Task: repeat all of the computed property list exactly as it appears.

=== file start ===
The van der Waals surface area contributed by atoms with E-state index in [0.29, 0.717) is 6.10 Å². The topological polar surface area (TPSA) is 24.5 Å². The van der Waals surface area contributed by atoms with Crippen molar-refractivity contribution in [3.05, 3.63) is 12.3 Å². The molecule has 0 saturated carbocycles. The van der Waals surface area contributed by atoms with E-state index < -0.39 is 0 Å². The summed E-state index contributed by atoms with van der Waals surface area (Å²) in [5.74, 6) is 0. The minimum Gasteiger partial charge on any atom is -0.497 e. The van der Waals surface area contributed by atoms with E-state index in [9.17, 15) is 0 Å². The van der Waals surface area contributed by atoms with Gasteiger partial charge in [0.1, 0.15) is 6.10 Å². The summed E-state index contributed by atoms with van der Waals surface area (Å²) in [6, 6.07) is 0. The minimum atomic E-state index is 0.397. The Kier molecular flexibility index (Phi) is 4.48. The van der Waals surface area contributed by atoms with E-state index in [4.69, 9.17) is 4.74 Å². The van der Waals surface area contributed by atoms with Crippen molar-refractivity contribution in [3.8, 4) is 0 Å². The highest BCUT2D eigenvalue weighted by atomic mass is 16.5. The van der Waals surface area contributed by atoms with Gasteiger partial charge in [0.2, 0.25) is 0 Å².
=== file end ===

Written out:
The van der Waals surface area contributed by atoms with E-state index in [0.29, 0.717) is 6.10 Å². The topological polar surface area (TPSA) is 24.5 Å². The van der Waals surface area contributed by atoms with Crippen molar-refractivity contribution in [3.05, 3.63) is 12.3 Å². The molecule has 0 saturated carbocycles. The van der Waals surface area contributed by atoms with E-state index < -0.39 is 0 Å². The summed E-state index contributed by atoms with van der Waals surface area (Å²) in [5.74, 6) is 0. The minimum Gasteiger partial charge on any atom is -0.497 e. The van der Waals surface area contributed by atoms with E-state index in [9.17, 15) is 0 Å². The van der Waals surface area contributed by atoms with Gasteiger partial charge in [0.1, 0.15) is 6.10 Å². The summed E-state index contributed by atoms with van der Waals surface area (Å²) in [6, 6.07) is 0. The minimum atomic E-state index is 0.397. The Kier molecular flexibility index (Phi) is 4.48. The van der Waals surface area contributed by atoms with E-state index in [4.69, 9.17) is 4.74 Å². The van der Waals surface area contributed by atoms with Crippen molar-refractivity contribution in [3.8, 4) is 0 Å². The highest BCUT2D eigenvalue weighted by atomic mass is 16.5. The van der Waals surface area contributed by atoms with Gasteiger partial charge in [0.2, 0.25) is 0 Å².